In previous years, Poppy’s classmates gathered oak twigs with oak apples on them and tried to sell them to parade-goers. The children jeered at anyone who refused to buy the oak twigs, chanting, and singing in rhymes at them. 

She said: “This is almost like when Mr. Williams refused to buy my oak twig. So, I bopped him in the head with it!”

At half past two, when Poppy had finished making her Maypole, she slipped out of the classroom to the bathroom. 

“Please Miss Bartles, I need to go to the loo,” Poppy said, carrying her backpack. “I must tinkle in the toilet!”

“Mind your manners, Poppy!” Miss Bartles said. “Hurry along now . . . and be back in five minutes.”

“Yes, indeed,” Poppy said, running down the hall to the side door, and then to the nearby Oak Tree after visiting the loo. She quickly climbed up the Oak Tree, hoping that Miss Bartles wouldn’t notice that she went missing. 

After positioning herself on a sturdy tree branch over Sheep Street, she was sure she had good aim at any of the boys. 

“I should have thought of this plan last year,” Poppy said, eyeing the school’s front door and biting into an apple. 

Then, one by one, her classmates walked out in a single file line with their Maypoles with oak boughs and flowers.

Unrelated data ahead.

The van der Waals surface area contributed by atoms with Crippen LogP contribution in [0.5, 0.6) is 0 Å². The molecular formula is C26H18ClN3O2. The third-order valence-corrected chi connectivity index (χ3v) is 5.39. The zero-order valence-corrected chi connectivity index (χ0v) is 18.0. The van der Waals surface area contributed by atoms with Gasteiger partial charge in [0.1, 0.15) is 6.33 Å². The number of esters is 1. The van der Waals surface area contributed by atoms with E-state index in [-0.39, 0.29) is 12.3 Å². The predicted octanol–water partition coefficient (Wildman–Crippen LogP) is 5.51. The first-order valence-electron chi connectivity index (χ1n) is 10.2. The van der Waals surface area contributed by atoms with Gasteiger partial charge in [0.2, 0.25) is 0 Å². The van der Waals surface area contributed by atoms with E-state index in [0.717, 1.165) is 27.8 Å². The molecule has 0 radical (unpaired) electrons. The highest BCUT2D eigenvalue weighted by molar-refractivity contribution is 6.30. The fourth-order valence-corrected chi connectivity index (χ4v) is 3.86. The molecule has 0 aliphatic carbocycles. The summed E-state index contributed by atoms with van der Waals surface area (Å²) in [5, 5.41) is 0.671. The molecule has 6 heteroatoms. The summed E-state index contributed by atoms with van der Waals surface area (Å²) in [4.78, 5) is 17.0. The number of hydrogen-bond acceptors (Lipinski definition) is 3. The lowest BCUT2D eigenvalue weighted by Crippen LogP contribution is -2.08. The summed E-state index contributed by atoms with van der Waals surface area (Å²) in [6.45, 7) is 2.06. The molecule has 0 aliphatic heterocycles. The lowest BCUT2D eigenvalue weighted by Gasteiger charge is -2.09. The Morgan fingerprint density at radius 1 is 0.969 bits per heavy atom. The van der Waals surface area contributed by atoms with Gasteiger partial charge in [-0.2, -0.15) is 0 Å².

Each of the students wore leaves, and they looked so festive that Poppy almost forgot her plan to drop the apples. 

“Oh, there’s Alastair,” she said, dropping the first apple and hitting his shoulder. The apple splattered on the sidewalk.

“What’s that? A bird’s egg?” Alastair said, looking up in the tree. Poppy hid behind the flowered branches on the Oak Tree. 

“I missed!” Poppy whispered. “I should’ve practiced my aim. Well, there’s Duncan,” she said, dropping another apple.

This time, the apple hit Duncan in the head, but it wasn’t strong enough to knock him out, or so it seemed. 

“Ouch! Who is dropping the apples from the Oak Tree?” Duncan said. “I’m going to have a headache all night long!”

“Fergus!” Poppy whispered. She threw the apple so hard that it smacked him to the ground in a swoop.

“True love!” Poppy said, climbing down the Oak Tree, with apples from her pockets and backpack falling on everyone. 

By the time she reached the sidewalk, half of her class had been bopped with apples in the head, even Miss Bartles. 

“Poppy! What has gotten into you? We are trying to have a celebration!” Miss Bartles said, helping the bruised students.

“You’re mine!” Poppy said to Fergus, grabbing him and kissing him. With his eyes still shut, he did not respond. 

A few moments later, Fergus opened his eyes, looking so shocked and confused that he could hardly breathe. 

“Aaaah!” Fergus yelled moments later. He got up off the sidewalk and ran down the parade route as fast as he could. 

“Wait!” Poppy said, running after him, throwing apples from the sidewalk at his head with good aim.

After a few minutes, Fergus gave up, and Poppy made Oak Apple Day history, when Fergus stopped running and kissed Poppy. He figured kissing her was easier than getting bopped in the head with flying apples, and so the story goes. 


Copyright 2019 Jennifer Waters